It’s not entirely clear, but MacWorld says it’s confirmed with Telia that the Swedish-Finnish carrier’s developing an MMS-enabling app for the iPhone. MacWorld says the app will hit the market in the next two months, which is great news for everyone in Sweden. If you live anywhere else in the world, however, you’ll just have to continue on, rueing the day you ever encountered Apple’s MMS-spurning, copy and paste-hating handset.
The iPhone is not yet in Walmart stores, but may ship to them in December, new accounts claim. Although sources had suggested that Walmart could carry the iPhone as soon as November 15th, that date has since passed without any indication of a near-future release.
A former ATM software designer for a large bank, Demeter created “Trism” in his spare time and pitched it to Apple last spring. The company made the game available for download with the July launch of its App Store, an online provider of applications for its iPods and iPhones. Priced at $5, “Trism” earned Demeter $250,000 in profits the first two months.
We’d previously reported that Return7’s CastCatcher update had been rejected by Apple due to “excessive” bandwidth usage. CastCatcher is an internet radio application that works similarly to many other applications in the App Store.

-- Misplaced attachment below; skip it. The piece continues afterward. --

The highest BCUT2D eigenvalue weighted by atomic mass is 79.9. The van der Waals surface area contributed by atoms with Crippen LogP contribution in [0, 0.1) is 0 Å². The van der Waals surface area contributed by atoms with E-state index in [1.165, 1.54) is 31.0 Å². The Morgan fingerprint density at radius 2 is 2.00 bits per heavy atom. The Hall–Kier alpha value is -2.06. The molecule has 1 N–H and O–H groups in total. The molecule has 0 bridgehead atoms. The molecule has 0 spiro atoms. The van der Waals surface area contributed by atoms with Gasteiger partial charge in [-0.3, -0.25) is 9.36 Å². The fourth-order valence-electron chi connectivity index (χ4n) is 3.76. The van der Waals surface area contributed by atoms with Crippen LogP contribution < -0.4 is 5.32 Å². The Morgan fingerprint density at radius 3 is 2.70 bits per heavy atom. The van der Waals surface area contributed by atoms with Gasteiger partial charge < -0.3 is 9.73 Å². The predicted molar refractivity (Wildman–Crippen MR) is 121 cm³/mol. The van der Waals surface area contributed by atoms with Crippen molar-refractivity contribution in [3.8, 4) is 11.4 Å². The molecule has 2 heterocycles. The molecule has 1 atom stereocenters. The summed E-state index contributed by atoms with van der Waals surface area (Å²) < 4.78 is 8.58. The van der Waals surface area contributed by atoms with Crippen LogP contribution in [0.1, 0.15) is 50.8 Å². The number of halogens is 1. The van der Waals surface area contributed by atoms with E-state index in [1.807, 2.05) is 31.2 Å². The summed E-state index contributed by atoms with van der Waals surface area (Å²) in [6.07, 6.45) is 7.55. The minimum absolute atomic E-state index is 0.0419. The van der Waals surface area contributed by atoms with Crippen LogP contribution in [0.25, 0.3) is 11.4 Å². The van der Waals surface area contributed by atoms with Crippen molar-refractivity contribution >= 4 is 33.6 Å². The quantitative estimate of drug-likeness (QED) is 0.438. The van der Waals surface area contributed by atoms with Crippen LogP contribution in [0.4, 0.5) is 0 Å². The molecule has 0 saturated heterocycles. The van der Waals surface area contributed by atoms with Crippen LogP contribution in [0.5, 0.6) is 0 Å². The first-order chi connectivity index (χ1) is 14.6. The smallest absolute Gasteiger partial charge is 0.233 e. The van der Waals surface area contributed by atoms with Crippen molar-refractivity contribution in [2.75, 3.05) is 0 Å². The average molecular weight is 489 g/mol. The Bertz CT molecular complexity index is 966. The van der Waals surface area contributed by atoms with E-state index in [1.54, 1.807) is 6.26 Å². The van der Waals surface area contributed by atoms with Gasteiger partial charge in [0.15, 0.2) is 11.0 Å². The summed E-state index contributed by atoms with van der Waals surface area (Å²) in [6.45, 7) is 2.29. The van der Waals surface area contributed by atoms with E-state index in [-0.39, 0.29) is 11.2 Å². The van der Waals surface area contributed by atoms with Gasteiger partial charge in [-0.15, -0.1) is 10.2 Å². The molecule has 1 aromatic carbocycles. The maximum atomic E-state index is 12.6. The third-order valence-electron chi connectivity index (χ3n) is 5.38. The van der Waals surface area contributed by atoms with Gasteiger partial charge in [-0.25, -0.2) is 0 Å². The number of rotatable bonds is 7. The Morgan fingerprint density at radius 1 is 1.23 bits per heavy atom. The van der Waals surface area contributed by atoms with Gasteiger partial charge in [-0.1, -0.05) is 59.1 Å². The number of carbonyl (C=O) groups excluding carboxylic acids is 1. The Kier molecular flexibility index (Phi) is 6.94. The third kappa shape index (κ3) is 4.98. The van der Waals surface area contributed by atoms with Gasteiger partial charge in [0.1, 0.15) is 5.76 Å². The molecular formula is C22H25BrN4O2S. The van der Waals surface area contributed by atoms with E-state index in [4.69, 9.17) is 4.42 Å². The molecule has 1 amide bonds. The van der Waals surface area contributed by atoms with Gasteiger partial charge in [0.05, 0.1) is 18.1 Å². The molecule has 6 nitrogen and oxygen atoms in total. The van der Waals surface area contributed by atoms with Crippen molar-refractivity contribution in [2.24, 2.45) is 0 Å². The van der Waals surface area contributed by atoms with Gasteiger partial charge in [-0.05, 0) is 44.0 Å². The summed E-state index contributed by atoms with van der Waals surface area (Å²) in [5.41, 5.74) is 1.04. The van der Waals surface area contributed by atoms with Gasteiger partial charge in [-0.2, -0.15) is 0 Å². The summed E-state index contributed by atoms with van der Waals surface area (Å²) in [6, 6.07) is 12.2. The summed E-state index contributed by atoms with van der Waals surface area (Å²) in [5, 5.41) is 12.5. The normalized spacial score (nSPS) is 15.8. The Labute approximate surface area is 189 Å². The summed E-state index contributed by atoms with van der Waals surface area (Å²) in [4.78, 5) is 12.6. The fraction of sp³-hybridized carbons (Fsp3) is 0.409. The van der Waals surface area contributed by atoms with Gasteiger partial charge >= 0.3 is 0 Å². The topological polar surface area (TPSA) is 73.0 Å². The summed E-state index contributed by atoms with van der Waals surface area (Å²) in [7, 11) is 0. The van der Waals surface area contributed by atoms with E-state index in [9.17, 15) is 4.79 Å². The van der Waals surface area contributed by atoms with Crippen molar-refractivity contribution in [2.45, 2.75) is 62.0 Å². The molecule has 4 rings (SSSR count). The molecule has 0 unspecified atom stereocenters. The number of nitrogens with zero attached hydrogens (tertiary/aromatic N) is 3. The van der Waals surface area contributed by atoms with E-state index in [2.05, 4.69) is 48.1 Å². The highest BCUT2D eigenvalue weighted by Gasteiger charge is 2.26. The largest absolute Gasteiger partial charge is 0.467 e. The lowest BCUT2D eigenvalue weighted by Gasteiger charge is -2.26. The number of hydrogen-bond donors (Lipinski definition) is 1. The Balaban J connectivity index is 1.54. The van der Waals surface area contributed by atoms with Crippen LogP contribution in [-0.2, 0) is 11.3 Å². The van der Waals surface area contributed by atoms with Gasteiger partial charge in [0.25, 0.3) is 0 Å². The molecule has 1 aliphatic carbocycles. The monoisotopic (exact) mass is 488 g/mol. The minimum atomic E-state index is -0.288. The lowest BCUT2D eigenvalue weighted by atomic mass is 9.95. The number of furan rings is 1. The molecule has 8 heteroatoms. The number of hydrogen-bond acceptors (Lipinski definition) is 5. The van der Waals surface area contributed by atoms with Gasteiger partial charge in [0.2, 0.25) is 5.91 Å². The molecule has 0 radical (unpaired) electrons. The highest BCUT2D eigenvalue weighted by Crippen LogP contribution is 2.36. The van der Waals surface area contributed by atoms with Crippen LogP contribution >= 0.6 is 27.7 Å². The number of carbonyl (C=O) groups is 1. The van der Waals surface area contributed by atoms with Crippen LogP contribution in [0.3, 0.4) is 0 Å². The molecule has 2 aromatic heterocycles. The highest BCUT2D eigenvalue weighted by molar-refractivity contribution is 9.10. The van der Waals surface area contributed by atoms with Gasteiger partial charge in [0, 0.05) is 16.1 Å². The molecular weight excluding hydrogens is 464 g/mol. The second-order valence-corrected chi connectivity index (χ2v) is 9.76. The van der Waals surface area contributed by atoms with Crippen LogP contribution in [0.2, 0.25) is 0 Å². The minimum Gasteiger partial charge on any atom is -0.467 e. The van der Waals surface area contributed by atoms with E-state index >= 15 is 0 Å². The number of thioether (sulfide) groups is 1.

When I showed this to my brother he remarked that it looked almost as good as any PSP game. Featuring a ton of cars, tracks and simple gameplay, Fastlane Street Racing (App Store link) is the best racer I’ve played on the iPhone.
The iPhone is unlikely to carry Flash even if its hardware technically supports it, a report claims. Although Flash is in widespread use on the Internet, running everything from animation to full applications, Wired notes that section 3.3.2 of the iPhone SDK specifically prohibits the downloading and use of interpreted code in apps, unless the APIs and interpreters are already preloaded.
Expanding the REDFLY beyond its initial niche of Windows Mobile devices, Celio today launched two new versions of its notebook-style smartphone add-on.
Apple and AT&T are facing yet another lawsuit against them for the performance of the iPhone 3G on AT&T’s network. This one says their data speeds are much lower than advertised, much like a previous lawsuit claimed as well. This one also accuses them of ignoring the hairline cracks developing in the plastic back plate of iPhone 3Gs.
Cellular carriers are effectively damaging their own business in mobile games by refusing to adopt a more iPhone-like business, a new study by Juniper Research says.